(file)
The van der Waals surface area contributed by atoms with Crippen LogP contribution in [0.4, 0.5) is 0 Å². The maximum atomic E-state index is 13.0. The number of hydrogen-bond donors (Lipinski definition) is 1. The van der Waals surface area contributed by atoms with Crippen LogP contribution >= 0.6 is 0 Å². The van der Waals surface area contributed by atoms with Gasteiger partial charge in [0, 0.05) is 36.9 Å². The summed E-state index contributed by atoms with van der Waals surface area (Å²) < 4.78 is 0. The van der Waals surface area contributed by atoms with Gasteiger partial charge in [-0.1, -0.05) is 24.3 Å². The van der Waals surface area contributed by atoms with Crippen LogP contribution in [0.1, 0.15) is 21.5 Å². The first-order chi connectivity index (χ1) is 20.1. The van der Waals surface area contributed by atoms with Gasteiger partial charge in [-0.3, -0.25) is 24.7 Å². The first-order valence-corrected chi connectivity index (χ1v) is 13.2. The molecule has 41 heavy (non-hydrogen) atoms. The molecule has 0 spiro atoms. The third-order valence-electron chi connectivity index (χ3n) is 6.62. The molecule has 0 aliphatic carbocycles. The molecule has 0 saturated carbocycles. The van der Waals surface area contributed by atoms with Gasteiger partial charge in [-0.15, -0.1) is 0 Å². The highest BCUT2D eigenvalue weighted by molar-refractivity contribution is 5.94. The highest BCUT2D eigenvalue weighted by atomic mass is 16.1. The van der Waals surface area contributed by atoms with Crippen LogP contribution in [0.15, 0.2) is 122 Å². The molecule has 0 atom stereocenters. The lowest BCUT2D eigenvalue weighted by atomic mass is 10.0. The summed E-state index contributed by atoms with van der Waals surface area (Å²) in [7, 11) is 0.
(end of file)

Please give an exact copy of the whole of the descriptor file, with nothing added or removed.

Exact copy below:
The van der Waals surface area contributed by atoms with Crippen LogP contribution in [0.4, 0.5) is 0 Å². The maximum atomic E-state index is 13.0. The number of hydrogen-bond donors (Lipinski definition) is 1. The van der Waals surface area contributed by atoms with Crippen LogP contribution >= 0.6 is 0 Å². The van der Waals surface area contributed by atoms with Gasteiger partial charge in [0, 0.05) is 36.9 Å². The summed E-state index contributed by atoms with van der Waals surface area (Å²) < 4.78 is 0. The van der Waals surface area contributed by atoms with Gasteiger partial charge in [-0.1, -0.05) is 24.3 Å². The van der Waals surface area contributed by atoms with Crippen LogP contribution in [0.1, 0.15) is 21.5 Å². The first-order chi connectivity index (χ1) is 20.1. The van der Waals surface area contributed by atoms with Gasteiger partial charge in [-0.3, -0.25) is 24.7 Å². The first-order valence-corrected chi connectivity index (χ1v) is 13.2. The molecule has 41 heavy (non-hydrogen) atoms. The molecule has 0 spiro atoms. The third-order valence-electron chi connectivity index (χ3n) is 6.62. The molecule has 0 aliphatic carbocycles. The molecule has 0 saturated carbocycles. The van der Waals surface area contributed by atoms with Gasteiger partial charge in [-0.15, -0.1) is 0 Å². The highest BCUT2D eigenvalue weighted by molar-refractivity contribution is 5.94. The highest BCUT2D eigenvalue weighted by atomic mass is 16.1. The van der Waals surface area contributed by atoms with Crippen LogP contribution in [0.15, 0.2) is 122 Å². The molecule has 0 atom stereocenters. The lowest BCUT2D eigenvalue weighted by atomic mass is 10.0. The summed E-state index contributed by atoms with van der Waals surface area (Å²) in [7, 11) is 0.